Submitting changes

  • Push your changes to a topic branch in your fork of the repository.
  • Submit a pull request to the repository in the puppetlabs organization.
  • Update your ticket to mark that you have submitted code and are ready to be reviewed, if it is separate from the pull request.
  • A committer checks that the pull request is well formed. If not, they will ask that it is fixed so that:

    1. it is on it’s own, appropriately named, branch.
    2. it only has commits relevant to the specific issue.
    3. it has appropriate, clear, and effective commit messages.
  • A committer can start a pull request specific discussion; at this point that covers:

    1. Reviewing the code for any obvious problems.
    2. Providing feedback based on personal experience on the subject.
    3. Testing relevant examples on an untested platform.
    4. Thoroughly stepping through the change to understand potential side-effects.
    5. Examining discrepancies between the original issue and the pull request.
    6. Using @mentioning to involve another committer in the discussion.

Anyone can offer their assessment of a pull request or be involved in the discussion, but keep in mind that this isn’t the time to decide if the pull request is desired or not. The only reason it should be rejected at this point is if someone skipped the earlier steps in the process and submitted code before any discussion happened.

  • Every review should add any specific changes required to the pull request:
    • For comments on specific code, using GitHub line comments.
    • For general changes, include them in the final assessment.
  • Every review should end by specifying the type of review and a vote:
    1. Good to merge.
    2. Good to merge with minor changes (which are specified, or line comments).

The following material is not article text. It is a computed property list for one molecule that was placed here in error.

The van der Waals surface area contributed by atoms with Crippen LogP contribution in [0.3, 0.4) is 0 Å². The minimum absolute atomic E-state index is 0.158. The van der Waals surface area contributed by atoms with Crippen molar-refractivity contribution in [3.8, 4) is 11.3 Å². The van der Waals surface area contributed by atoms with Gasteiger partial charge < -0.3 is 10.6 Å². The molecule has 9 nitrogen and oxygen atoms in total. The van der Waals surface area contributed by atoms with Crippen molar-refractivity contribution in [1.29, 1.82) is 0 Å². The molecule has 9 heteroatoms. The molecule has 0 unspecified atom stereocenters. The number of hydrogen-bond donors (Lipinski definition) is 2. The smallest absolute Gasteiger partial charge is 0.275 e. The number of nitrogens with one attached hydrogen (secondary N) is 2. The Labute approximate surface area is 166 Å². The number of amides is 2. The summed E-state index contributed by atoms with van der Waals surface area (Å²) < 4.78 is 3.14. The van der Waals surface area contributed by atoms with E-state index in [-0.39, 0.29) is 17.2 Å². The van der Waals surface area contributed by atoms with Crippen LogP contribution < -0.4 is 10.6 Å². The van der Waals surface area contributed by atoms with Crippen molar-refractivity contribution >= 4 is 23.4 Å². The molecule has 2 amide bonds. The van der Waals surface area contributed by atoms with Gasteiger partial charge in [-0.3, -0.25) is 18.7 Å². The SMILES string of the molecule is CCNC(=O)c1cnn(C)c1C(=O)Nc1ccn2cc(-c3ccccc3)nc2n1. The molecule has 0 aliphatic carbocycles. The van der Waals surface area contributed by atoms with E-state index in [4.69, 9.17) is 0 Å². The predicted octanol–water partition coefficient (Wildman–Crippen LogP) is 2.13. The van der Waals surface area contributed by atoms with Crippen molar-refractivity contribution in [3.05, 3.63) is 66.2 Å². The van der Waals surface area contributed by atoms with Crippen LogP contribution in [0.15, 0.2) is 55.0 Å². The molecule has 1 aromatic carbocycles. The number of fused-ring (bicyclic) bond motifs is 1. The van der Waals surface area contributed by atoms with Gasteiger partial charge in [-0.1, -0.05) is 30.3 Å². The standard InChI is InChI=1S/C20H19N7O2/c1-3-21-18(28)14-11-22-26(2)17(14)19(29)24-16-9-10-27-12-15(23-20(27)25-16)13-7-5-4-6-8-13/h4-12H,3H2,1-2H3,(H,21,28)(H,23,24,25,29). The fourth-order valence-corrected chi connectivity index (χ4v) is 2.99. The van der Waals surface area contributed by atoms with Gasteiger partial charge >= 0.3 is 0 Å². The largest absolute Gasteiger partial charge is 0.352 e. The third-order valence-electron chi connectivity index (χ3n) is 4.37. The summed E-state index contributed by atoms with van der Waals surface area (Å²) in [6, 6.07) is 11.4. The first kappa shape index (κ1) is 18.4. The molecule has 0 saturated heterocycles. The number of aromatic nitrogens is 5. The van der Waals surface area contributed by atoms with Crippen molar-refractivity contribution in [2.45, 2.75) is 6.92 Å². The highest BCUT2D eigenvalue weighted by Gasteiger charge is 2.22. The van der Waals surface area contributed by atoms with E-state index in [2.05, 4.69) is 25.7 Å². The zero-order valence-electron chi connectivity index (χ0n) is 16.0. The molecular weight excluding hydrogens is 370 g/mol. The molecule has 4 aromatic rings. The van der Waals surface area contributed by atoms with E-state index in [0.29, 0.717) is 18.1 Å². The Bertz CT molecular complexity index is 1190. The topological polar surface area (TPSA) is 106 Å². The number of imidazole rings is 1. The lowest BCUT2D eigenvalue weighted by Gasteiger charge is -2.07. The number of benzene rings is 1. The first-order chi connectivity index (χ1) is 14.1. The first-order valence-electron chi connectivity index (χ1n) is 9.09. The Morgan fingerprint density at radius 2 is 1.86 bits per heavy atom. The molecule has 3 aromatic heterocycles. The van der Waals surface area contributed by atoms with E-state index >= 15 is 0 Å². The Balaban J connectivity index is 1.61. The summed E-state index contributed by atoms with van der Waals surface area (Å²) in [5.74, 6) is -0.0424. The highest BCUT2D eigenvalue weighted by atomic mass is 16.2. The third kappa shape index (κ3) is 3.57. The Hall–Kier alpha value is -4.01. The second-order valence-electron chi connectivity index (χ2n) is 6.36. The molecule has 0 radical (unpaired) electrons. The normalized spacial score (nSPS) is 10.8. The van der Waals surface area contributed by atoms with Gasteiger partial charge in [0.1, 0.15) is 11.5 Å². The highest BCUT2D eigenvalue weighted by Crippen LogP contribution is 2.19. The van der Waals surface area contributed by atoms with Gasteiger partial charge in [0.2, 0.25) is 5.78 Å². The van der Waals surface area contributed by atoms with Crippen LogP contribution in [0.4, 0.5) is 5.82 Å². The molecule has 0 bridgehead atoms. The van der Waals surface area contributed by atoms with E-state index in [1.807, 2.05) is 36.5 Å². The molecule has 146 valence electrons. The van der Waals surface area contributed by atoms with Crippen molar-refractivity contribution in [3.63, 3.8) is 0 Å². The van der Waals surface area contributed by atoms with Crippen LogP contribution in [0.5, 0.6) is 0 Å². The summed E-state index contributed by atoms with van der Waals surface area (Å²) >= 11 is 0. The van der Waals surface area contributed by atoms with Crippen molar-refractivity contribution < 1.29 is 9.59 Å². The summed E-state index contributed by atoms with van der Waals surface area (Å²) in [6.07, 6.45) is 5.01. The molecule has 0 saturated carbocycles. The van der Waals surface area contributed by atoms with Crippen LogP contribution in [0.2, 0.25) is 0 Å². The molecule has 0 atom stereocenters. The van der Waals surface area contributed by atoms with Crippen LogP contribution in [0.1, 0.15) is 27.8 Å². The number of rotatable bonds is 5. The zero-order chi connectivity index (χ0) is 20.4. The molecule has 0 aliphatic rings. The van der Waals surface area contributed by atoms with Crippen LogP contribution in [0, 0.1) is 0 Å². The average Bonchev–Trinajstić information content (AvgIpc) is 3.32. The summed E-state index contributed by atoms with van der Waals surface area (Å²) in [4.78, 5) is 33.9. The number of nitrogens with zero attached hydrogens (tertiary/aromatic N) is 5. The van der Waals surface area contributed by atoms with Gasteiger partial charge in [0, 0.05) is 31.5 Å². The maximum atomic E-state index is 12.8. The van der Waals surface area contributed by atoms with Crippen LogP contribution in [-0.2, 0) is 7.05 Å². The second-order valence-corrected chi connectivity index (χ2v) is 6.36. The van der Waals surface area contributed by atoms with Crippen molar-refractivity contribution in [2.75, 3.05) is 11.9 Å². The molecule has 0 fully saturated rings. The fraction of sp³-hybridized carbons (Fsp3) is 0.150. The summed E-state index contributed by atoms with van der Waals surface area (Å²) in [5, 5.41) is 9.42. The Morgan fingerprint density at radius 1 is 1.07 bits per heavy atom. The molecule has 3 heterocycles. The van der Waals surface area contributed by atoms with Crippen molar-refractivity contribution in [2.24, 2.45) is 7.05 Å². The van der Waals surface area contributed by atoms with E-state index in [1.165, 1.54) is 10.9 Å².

3. Not good to merge without major changes (which are specified).
  • Any committer can merge after there is a vote of “good to merge”.
    1. Committers are trusted to do the right thing - you can merge your own code, but you should make sure you get appropriate independent review.
    2. Most changes should not merge unless a code review has been completed.

Responding to feedback on a pull request

We might sometimes request changes or fixes on your PR before we accept it. When making requested changes, push them to the same topic branch. This automatically updates the PR.

If you do not respond to our comments or questions, we might not accept your PR and eventually, we might even close it. This doesn’t mean we don’t value your contribution; if you choose to address our comments or questions later, reopen the ticket or create a new PR.

Becoming a committer

Puppet modules are an open project: any contributor can become a committer. Being a committer comes with great responsibility: your decisions directly shape the community, as well as the effectiveness of Puppet Forge modules. You will probably invest more and produce less as a committer than a regular developer submitting pull requests.

As a committer, your code is subject to the same review and commit restrictions as regular committers. You must exercise greater caution than most people in what you submit and include in the project.

On the other hand, you have several additional responsibilities over and above those of a regular developer:

  1. You are responsible for reviewing code from other developers.
  2. You are responsible for giving constructive feedback that action can be taken on when code isn’t quite there yet
  3. You are responsible for ensuring that quality, tested code is committed.
  4. You are responsible for ensuring that code merges into the appropriate branch (if applicable).
  5. You are responsible for ensuring that our community is diverse, accepting, and friendly.

The best way to become a committer is to fulfill those requirements in the community, so that it is clear that approving you is just a formality.

The process for adding a committer is:

  1. A candidate has demonstrated familiarity with the quality guidelines and coding standards by submitting at least two pull requests that are accepted without modification.
  2. The candidate is proposed by an existing committer.
  3. The product owner at Puppet responsible for the Puppet Forge and Modules reviews the candidate and makes a decision.

The decision on adding a committer is absolutely private and any feedback to candidates about why they were not accepted is at the option of the product owner.

Removing Committers

Removing a committer happens if they don’t live up to their responsibilities, or if they violate the community standards. This is done by the product owner. The details of why are private, and will not be shared.